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Brain Res Brain Res Rev. 1995 Nov;21(3):301-14.

The acoustic startle reflex: neurons and connections.

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Department of Psychology, University of Toronto, Ont., Canada.


The startle reflex protects animals from blows or predatory attacks by quickly stiffening the limbs, body wall and dorsal neck in the brief time period before directed evasive or defensive action can be performed. The acoustic startle reflex in rats and cats is mediated primarily by a small cluster of giant neurons in the ventrocaudal part of the nucleus reticularis pontis caudalis (RPC) of the reticular formation. Activation of these RPC neurons occurs 3-8 ms after the acoustic stimulus reaches the ear. Undetermined neurons of the cochlear nuclei activate RPC via weak monosynaptic and strong disynaptic connections. The strong disynaptic input occurs via neurons of the contralateral ventrolateral pons, including large neurons of the ventrolateral tegmental nucleus that integrate auditory, tactile and vestibular information. RPC giant neurons, in turn, activate hundreds of motoneurons in the brain stem and the length of the spinal cord via large reticulospinal axons near the medial longitudinal fasciculus. To hindlimb motoneurons, monosynaptic connections from the reticulospinal tract are weak, but disynaptic connections via spinal cord interneurons are stronger and show temporal facilitation, like the startle response itself.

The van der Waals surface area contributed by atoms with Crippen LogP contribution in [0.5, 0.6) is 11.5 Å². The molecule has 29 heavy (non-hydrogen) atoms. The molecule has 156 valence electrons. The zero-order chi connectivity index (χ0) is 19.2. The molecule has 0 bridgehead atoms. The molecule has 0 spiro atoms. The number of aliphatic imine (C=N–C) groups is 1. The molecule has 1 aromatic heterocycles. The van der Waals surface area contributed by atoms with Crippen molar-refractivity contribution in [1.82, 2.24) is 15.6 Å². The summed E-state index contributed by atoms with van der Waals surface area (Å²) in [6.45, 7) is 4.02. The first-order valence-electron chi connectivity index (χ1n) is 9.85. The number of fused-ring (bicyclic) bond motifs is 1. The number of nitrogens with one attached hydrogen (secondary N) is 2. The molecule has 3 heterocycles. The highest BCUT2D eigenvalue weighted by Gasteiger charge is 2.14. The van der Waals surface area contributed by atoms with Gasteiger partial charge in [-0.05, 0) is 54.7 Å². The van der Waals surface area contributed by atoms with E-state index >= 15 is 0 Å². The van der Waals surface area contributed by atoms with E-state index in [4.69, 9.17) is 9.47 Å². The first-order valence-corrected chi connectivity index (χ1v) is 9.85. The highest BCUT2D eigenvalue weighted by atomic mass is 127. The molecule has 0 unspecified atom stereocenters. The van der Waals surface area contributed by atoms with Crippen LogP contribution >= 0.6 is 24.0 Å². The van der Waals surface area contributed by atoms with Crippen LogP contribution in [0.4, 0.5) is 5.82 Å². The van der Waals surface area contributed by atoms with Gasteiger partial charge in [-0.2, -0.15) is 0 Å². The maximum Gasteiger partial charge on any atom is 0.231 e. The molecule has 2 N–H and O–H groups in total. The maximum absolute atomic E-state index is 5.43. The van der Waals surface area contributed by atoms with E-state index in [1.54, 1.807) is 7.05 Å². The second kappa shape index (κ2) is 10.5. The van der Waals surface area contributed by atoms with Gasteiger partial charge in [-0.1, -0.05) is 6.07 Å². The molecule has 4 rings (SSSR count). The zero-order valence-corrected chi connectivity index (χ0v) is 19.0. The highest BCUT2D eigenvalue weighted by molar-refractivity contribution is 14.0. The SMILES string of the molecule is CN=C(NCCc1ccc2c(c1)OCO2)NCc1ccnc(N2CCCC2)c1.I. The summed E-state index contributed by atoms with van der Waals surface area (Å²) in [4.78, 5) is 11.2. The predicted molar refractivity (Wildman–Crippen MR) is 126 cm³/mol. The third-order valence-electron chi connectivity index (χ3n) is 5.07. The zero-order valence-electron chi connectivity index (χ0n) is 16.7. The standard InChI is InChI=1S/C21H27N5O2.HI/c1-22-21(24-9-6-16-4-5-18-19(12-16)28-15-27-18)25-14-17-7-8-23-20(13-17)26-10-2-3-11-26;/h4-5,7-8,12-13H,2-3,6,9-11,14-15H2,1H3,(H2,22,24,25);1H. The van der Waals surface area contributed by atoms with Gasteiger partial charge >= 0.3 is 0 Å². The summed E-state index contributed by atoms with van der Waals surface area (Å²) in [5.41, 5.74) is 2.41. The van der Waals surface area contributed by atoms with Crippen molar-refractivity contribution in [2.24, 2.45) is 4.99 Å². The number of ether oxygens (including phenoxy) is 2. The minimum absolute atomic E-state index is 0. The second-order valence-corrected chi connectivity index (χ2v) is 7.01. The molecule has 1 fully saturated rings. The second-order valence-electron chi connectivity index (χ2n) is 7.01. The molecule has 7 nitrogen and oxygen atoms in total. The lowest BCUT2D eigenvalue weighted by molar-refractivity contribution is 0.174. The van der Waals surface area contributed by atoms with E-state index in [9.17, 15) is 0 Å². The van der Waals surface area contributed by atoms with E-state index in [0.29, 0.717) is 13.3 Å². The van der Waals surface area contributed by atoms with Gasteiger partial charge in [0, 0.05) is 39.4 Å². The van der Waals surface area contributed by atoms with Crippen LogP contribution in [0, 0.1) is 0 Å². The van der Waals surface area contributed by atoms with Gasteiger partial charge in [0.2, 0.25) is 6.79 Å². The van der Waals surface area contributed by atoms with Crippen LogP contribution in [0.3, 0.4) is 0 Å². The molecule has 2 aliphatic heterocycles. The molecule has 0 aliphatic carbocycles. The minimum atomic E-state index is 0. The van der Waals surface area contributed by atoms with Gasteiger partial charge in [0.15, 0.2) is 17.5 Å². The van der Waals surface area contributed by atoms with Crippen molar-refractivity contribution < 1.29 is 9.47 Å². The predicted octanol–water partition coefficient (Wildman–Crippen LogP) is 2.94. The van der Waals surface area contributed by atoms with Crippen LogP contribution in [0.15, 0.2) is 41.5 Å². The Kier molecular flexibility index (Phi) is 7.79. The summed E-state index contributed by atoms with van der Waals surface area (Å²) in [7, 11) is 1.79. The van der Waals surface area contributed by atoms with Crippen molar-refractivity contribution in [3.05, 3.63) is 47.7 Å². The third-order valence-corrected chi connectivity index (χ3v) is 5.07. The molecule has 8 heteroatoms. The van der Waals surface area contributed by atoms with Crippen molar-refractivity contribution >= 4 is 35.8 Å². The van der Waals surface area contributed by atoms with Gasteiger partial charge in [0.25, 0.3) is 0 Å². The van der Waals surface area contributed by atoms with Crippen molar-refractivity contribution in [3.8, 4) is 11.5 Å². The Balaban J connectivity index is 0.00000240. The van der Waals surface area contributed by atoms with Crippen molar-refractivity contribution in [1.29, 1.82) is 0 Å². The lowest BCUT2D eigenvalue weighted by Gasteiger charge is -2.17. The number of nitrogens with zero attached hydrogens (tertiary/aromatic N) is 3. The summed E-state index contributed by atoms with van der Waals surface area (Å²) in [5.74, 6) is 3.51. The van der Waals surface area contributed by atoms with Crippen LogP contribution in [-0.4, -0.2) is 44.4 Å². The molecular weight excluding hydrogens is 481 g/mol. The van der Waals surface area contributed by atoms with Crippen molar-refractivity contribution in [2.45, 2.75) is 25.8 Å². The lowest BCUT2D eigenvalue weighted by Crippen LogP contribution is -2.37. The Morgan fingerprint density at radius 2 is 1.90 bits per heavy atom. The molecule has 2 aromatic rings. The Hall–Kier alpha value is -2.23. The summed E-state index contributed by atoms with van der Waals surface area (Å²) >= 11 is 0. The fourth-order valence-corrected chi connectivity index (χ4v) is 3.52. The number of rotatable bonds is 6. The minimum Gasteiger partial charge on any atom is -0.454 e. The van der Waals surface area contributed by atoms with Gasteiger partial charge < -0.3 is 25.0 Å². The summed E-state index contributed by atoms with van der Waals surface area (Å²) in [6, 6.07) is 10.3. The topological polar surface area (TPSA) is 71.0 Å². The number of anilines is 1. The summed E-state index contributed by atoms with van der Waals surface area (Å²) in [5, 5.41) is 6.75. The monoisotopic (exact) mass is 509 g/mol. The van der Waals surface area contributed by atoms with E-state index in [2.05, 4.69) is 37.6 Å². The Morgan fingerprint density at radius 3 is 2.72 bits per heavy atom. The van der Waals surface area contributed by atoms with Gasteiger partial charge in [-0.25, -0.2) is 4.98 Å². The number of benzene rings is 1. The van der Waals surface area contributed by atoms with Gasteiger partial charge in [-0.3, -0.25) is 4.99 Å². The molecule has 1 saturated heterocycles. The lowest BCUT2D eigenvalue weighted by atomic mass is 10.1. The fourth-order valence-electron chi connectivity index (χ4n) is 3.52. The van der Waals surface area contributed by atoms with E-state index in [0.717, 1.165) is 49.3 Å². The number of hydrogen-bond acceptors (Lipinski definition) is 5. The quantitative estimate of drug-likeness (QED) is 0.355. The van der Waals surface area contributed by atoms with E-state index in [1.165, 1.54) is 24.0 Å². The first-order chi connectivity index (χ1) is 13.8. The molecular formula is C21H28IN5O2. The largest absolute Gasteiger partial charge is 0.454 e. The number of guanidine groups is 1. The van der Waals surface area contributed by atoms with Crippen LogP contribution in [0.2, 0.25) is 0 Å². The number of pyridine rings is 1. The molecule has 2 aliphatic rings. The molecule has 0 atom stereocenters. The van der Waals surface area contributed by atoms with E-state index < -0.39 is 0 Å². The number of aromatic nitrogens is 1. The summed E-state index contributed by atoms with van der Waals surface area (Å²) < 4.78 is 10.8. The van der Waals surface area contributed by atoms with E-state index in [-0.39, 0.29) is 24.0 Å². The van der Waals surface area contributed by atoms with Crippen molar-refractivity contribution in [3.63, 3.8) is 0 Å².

[Indexed for MEDLINE]

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